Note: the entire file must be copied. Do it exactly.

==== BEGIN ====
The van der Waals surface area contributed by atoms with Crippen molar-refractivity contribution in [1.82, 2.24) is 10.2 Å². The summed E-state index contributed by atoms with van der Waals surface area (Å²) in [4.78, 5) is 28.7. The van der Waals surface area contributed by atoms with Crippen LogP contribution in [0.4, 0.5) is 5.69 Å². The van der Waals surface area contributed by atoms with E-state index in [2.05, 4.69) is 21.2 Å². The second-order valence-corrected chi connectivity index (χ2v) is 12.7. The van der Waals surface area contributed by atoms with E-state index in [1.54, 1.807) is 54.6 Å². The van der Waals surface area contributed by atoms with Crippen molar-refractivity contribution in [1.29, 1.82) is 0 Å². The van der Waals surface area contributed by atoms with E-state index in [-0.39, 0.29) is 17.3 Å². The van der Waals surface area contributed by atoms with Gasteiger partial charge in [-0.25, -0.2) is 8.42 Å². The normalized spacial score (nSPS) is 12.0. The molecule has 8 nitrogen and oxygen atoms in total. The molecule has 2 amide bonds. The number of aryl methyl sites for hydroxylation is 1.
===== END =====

The van der Waals surface area contributed by atoms with Crippen molar-refractivity contribution in [1.82, 2.24) is 10.2 Å². The summed E-state index contributed by atoms with van der Waals surface area (Å²) in [4.78, 5) is 28.7. The van der Waals surface area contributed by atoms with Crippen LogP contribution in [0.4, 0.5) is 5.69 Å². The van der Waals surface area contributed by atoms with E-state index in [2.05, 4.69) is 21.2 Å². The second-order valence-corrected chi connectivity index (χ2v) is 12.7. The van der Waals surface area contributed by atoms with E-state index in [1.54, 1.807) is 54.6 Å². The van der Waals surface area contributed by atoms with Crippen molar-refractivity contribution in [1.29, 1.82) is 0 Å². The van der Waals surface area contributed by atoms with E-state index in [-0.39, 0.29) is 17.3 Å². The van der Waals surface area contributed by atoms with Gasteiger partial charge in [-0.25, -0.2) is 8.42 Å². The normalized spacial score (nSPS) is 12.0. The molecule has 8 nitrogen and oxygen atoms in total. The molecule has 2 amide bonds. The number of aryl methyl sites for hydroxylation is 1.